In fact, evidence points to the framing of Libya as a scapegoat for the bombing. In 2005, a retired senior Scottish police chief gave defence lawyers a signed statement, which confirmed the claims made in 2003 by a former CIA agent that his CIA bosses actually wrote the script to incriminate Libya. He accused American intelligence agents of planting a circuit board fragment, identified as part of a sophisticated explosive timing device made by Swiss firm Mebo and only supplied to Libya and the East German Stasi. In December 2008, the UK’s Daily Mail reported that new forensic analysis on the fragment found no trace of explosive residue. A source close to the investigation summed it thus: ‘The only piece of forensic evidence in the chain that pointed to Libyan guilt has never been near the seat of an explosion.’

In an interview with Al Jazeera, Tam Dalyell, the former Labour MP who played a crucial role in organising the trial at Camp Zeist in the Netherlands, declared that Libya had nothing to do with the bombing. He accused Iran of contracting the Popoular Front for the Liberation of Palestine - General Command (PFLP-GC) to carry out the atrocity, in retaliation for the downing of an Iranian civilian airliner by a US Navy warship.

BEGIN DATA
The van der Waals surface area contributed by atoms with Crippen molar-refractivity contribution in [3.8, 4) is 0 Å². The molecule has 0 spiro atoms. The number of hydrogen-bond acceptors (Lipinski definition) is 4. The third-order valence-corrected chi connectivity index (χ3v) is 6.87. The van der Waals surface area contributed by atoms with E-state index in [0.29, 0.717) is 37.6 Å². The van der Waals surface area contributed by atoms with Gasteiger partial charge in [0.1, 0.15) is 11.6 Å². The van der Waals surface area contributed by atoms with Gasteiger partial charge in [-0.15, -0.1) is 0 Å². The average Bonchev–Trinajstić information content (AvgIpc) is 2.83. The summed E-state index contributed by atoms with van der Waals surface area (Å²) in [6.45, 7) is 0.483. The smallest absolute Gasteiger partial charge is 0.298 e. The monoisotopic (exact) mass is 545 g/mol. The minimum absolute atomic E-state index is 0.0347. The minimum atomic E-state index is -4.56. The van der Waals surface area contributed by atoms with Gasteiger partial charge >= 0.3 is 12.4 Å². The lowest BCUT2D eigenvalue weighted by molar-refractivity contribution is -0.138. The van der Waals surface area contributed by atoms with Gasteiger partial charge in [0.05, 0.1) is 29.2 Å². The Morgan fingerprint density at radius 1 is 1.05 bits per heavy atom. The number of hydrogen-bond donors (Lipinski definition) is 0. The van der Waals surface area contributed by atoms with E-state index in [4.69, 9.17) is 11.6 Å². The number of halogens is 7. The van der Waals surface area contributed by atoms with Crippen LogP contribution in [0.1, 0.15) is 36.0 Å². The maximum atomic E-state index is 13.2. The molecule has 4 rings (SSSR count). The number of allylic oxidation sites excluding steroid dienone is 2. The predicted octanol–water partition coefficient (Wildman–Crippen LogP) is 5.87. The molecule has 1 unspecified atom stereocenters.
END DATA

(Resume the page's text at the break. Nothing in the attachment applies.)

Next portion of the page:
On July 3, 1988 Iran Air Flight 655 was shot down by the U.S.S. Vincennes killing all 290 passengers and crew as the plane flew over the Strait of Hormuz in the Persian Gulf. In spite of the fact that the US ship was at the time of the shooting operating illegally in Iranian territorial waters, the plane was flying within an internationally recognised air corridor, and the US military issuing a statement holding the crew accountable for the shooting, the US refused to apologize and to accept responsibility and liability for the incident. At a news conference on 2 August 1988, then-Vice President George H. W. Bush declared, "I will never apologize for the United States of America — I don't care what the facts are". There was nothing in the way of punishment for the crew of the Vincennes. On the contrary, they were awarded combat-action ribbons. The air warfare coordinator on board, Lt. Cmdr. Scott Lustig, received a commendation medal for his ability to "quickly and precisely complete the firing procedure"--the same firing procedure that shot down Flight 655. In February 1996 the US agreed to pay Iran US$ 61.8 million in compensation ($300,000 per wage-earning victim, $150,000 per non-wage-earner) for the 248 Iranians killed in the shootdown in a successful bid to discontinue a case brought by Iran in 1989 before in the International Court of Justice. This, by the way, pales in comparison with the US$10 million per family compensation paid out by Libya over the Lockerbie incident. Effectively the family of each adult victim on board Pan Am 103 received 33 times the equivalent sum of the family of each victim on Flight 655, whilst each child or senior citizen on Flight 103 got 66 times the amount received by the families of their counterparts on Flight 655.